ALLENDE: Yes. I think that what the professor -- the historian said before is totally accurate, we need a political solution. And for that,

the Latin American countries could help, the European Union can help and the United States would just either step back or help too.

But it's not going to resolve the situation if you have two factions that we never reconcile without a political agreement. Venezuela is a country

that had dictatorships for decades and decades. It was 1958 that it started to have democratic governments and it was only through a political

agreement that somehow shared power that they could hold that democracy for a very long time.

But they forgot something very important, they forgot the poor, and there was rampant corruption as it's there today also, and part of the population

was left aside. And that is the base for Chaves and for Maduro today, you cannot forget them, they are there and they're not going away.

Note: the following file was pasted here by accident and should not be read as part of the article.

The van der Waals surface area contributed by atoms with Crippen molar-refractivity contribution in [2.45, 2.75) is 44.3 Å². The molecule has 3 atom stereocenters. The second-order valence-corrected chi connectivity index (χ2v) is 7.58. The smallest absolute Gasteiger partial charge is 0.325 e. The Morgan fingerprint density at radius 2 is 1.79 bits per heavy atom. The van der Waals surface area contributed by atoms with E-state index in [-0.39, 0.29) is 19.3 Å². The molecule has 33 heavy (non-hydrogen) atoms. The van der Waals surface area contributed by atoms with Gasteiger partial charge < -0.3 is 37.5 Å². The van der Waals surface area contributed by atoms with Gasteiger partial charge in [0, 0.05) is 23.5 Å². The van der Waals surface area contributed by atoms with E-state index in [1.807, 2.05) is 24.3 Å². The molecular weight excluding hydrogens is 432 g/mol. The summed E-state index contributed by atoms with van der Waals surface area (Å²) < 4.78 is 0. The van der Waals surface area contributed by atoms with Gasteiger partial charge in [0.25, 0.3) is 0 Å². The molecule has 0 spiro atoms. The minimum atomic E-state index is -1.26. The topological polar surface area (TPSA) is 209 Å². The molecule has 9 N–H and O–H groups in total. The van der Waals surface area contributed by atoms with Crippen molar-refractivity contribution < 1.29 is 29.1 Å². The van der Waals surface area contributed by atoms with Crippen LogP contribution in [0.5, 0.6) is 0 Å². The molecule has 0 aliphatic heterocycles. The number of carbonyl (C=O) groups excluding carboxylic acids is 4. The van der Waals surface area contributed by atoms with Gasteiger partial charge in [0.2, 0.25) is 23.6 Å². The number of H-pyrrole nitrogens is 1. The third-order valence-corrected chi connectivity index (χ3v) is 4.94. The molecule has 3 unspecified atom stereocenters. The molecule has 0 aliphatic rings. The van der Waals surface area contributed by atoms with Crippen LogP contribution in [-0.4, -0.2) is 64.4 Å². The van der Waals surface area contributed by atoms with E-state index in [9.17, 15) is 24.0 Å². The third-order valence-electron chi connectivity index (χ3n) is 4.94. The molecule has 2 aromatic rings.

AMANPOUR: All right. So, let's talk a little bit about how this history of yours and of your continent has played into your remarkable writing.

You have been dislocated so much in your life. You have moved from country to country. But I've heard it -- heard you say that this dislocation is

what has propelled your writing. Tell me a little bit about it. Because it -- and it is the motif of today, the whole world looks like it's

dislocating and moving and disrupting and migrating.

ALLENDE: Well, today, there are 68.5 million refugees in the world. During the second -- after the Second World War, there were 11 million.

So, it is increasing and we are not talking yet about the climate change refugees that we will have in waves very soon. So, this is something that

is not my story, it's the story of millions and millions of people.

I have been very fortunate because I was a political refugee in a generous abundant hospitable country that Venezuela was at the time and it gave me

many opportunities. And now, I became an immigrant in the United States and I am a documented immigrant, so I've been able to work and I have had -